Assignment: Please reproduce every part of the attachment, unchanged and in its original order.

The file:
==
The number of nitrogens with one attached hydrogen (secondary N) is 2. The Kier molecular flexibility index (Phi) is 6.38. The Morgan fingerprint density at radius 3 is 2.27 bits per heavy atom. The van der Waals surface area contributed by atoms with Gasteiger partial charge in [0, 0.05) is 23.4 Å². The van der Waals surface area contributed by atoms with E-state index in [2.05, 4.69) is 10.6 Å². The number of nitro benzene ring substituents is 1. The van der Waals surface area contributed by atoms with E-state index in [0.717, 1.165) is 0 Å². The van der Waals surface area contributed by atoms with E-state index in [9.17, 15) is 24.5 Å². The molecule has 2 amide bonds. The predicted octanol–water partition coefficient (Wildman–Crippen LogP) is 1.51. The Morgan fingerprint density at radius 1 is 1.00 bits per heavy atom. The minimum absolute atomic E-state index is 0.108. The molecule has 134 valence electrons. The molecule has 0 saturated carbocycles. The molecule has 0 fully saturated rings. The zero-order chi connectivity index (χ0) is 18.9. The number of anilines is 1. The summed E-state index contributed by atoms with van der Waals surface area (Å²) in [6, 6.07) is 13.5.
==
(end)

The number of nitrogens with one attached hydrogen (secondary N) is 2. The Kier molecular flexibility index (Phi) is 6.38. The Morgan fingerprint density at radius 3 is 2.27 bits per heavy atom. The van der Waals surface area contributed by atoms with Gasteiger partial charge in [0, 0.05) is 23.4 Å². The van der Waals surface area contributed by atoms with E-state index in [2.05, 4.69) is 10.6 Å². The number of nitro benzene ring substituents is 1. The van der Waals surface area contributed by atoms with E-state index in [0.717, 1.165) is 0 Å². The van der Waals surface area contributed by atoms with E-state index in [9.17, 15) is 24.5 Å². The molecule has 2 amide bonds. The predicted octanol–water partition coefficient (Wildman–Crippen LogP) is 1.51. The Morgan fingerprint density at radius 1 is 1.00 bits per heavy atom. The minimum absolute atomic E-state index is 0.108. The molecule has 134 valence electrons. The molecule has 0 saturated carbocycles. The molecule has 0 fully saturated rings. The zero-order chi connectivity index (χ0) is 18.9. The number of anilines is 1. The summed E-state index contributed by atoms with van der Waals surface area (Å²) in [6, 6.07) is 13.5.